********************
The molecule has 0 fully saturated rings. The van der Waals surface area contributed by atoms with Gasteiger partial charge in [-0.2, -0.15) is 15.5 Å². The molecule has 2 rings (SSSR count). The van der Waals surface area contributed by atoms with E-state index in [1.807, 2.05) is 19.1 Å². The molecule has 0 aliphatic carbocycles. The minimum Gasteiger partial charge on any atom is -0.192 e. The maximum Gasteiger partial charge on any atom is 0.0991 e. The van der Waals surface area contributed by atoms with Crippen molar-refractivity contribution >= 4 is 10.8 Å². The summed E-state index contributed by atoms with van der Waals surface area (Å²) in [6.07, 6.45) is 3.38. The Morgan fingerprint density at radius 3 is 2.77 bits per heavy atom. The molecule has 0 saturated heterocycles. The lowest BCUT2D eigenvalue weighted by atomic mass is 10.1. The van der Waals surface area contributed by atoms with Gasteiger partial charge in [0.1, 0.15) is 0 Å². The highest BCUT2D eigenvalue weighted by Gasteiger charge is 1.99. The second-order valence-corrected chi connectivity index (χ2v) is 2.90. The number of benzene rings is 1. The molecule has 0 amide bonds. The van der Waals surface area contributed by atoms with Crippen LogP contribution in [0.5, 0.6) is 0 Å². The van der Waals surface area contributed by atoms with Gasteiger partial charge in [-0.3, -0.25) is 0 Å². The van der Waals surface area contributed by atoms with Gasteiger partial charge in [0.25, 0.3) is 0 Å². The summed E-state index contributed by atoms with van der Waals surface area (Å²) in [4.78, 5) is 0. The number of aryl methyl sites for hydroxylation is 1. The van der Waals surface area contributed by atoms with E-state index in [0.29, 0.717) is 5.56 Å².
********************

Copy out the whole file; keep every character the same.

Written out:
The molecule has 0 fully saturated rings. The van der Waals surface area contributed by atoms with Gasteiger partial charge in [-0.2, -0.15) is 15.5 Å². The molecule has 2 rings (SSSR count). The van der Waals surface area contributed by atoms with E-state index in [1.807, 2.05) is 19.1 Å². The molecule has 0 aliphatic carbocycles. The minimum Gasteiger partial charge on any atom is -0.192 e. The maximum Gasteiger partial charge on any atom is 0.0991 e. The van der Waals surface area contributed by atoms with Crippen molar-refractivity contribution >= 4 is 10.8 Å². The summed E-state index contributed by atoms with van der Waals surface area (Å²) in [6.07, 6.45) is 3.38. The Morgan fingerprint density at radius 3 is 2.77 bits per heavy atom. The molecule has 0 saturated heterocycles. The lowest BCUT2D eigenvalue weighted by atomic mass is 10.1. The van der Waals surface area contributed by atoms with Gasteiger partial charge in [0.1, 0.15) is 0 Å². The highest BCUT2D eigenvalue weighted by Gasteiger charge is 1.99. The second-order valence-corrected chi connectivity index (χ2v) is 2.90. The number of benzene rings is 1. The molecule has 0 amide bonds. The van der Waals surface area contributed by atoms with Crippen LogP contribution in [0.5, 0.6) is 0 Å². The van der Waals surface area contributed by atoms with Gasteiger partial charge in [-0.3, -0.25) is 0 Å². The van der Waals surface area contributed by atoms with Gasteiger partial charge in [0.25, 0.3) is 0 Å². The summed E-state index contributed by atoms with van der Waals surface area (Å²) in [4.78, 5) is 0. The number of aryl methyl sites for hydroxylation is 1. The van der Waals surface area contributed by atoms with E-state index in [0.29, 0.717) is 5.56 Å².